Monday 12th March 2012
Good morning, and welcome to a new week in the currency markets. As customary for a Monday morning, today I will take stock of last weeks movements in exchange rates, particularly the Pound/Euro cross. In addition, I will look at the weeks data releases that may have an impact on the value of the Pound vs other currencies.
In this week’s Report:
• Euro gains strength on Greek debt swap deal
• No change in EU or UK Interest Rates
• EU debt crisis continues to drive exchange rates
• Round up of the week’s data that may affect rates
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Last week saw another fairly choppy week’s trading for the sterling/euro cross, as once again headlines were dominated by the continuing Greek debt crisis. After dropping into the €1.17’s the previous week, Sterling began a recovery against the euro as recent positive UK data has helped support the pound, as concerns over another round of quantitative easing have been dampened. The British Chambers of Commerce, the largest business lobby group in the UK, revised down its forecast for economic growth in 2012 but said there would be no need for further monetary stimulus by the Bank of England.
Worse than expected house price data on Tuesday did little to affect sterling’s performance against the euro during the early part of the week as investors were more concerned over the mounting uncertainty over Greece’s progress in completing a debt swap deal. A survey by mortgage lender Halifax showed house prices dipped 0.5%in February, compared to forecasts of a 0.3% rise.
The pound lost ground against a firmer euro midweek as the market focused on events in Greece and after European Central Bank President Mario Draghi said there were signs of stability in the euro zone economy.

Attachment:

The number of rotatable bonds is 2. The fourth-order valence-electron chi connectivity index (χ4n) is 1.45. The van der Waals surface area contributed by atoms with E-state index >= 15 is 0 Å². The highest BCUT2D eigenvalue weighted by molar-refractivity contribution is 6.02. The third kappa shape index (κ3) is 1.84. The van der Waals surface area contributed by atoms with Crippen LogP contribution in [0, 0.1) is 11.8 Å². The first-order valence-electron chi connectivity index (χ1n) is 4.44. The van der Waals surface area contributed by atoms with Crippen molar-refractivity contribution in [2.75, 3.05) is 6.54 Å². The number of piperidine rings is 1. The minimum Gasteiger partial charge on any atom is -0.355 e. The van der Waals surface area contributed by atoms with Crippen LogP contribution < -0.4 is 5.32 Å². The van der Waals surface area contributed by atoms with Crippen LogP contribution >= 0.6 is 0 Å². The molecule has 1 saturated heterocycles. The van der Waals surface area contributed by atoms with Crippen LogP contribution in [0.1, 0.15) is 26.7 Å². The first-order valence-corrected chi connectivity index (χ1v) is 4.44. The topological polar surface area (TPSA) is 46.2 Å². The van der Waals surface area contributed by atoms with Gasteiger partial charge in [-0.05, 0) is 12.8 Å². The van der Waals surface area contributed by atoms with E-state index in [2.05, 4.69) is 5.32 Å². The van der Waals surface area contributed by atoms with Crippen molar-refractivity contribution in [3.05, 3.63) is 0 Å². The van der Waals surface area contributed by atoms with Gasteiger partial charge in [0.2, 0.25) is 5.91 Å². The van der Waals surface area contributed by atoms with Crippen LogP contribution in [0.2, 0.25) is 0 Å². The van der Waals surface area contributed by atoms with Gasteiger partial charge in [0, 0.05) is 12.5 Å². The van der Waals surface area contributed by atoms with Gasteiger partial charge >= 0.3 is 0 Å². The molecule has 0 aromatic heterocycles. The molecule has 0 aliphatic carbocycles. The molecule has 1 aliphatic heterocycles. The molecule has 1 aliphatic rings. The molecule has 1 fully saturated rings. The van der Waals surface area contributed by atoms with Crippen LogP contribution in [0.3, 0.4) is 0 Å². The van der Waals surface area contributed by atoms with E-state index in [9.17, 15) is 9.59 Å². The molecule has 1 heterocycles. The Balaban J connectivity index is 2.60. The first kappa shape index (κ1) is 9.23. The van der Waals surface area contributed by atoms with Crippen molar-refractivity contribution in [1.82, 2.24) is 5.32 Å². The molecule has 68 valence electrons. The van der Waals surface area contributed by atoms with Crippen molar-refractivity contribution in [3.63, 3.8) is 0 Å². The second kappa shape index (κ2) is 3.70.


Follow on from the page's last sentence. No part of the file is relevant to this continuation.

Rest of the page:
There was very little else in the way of events or data releases for the UK last week, apart from a Bank of England policy decision on Thursday which resulted in no change to the quantitative easing target or to interest rates. The Bank of England’s announcement marks the third anniversary of the bank’s decision at the height of the financial crisis in 2009 to cut interest rates to a record-low 0.5% and start buying financial market assets with newly created money. As expected, the pound showed little reaction to this.
“Sterling’s movements in the near term will be more the result of euro/dollar … The euro has been rallying as there is a more optimistic feeling about Greece and Draghi was more neutral with no suggestion of an imminent rate cut,” said Audrey Childe-Freeman, EMEA head of currency strategy at JP Morgan Private Bank.
“The Bank of England was a non-event, but the minutes will be very interesting for clues on whether we should prepare for another round of QE or not.”
The pound ended the week trading in the mid 1.1950’s against the euro, slightly down on where it started Monday around the 1.20 level. Even a half cent change in rates can make a significant difference in the return on your sterling, particularly for larger transfers.
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Weekly Economic Data that may affect exchange rates
Monday – It’s a quiet start to the new trading week, with nothing of note from the UK. The main event is in Europe, where EU Finance Ministers are meeting today. There are also German wholesale prices. There is also a monthly budget statement from the USA.
Tuesday – UK data today comprises RICS House Prices & Goods Trade Balance. In the Eurozone there are EU and German confidence surveys. Retail Sales from the USA are released later in the afternoon, in addition to a US interest rate decision coupled with the FOMC minutes in the evening.
Wednesday – Today there are unemployment figures from the UK which could affect the Pound. In the EU we have various inflationary measures in the form of Consumer Price Index. There are also measures of Industrial production, reflecting the state of this sector. In the USA Import prices is the main data.
Thursday – We’ll start in Switzerland today, where there are economic forecasts and an interest rate decision; we expect rates to be left at 0%. In the EU we have a report by the ECB, coupled with Employment and Jobless measures. We also have Jobless data from the USA in addition to PPI inflation data.
Friday – We end the week with Trade Balance figures from the EU. Inflation data is released from the USA later in the day along with industrial production. There are no releases from the UK today.
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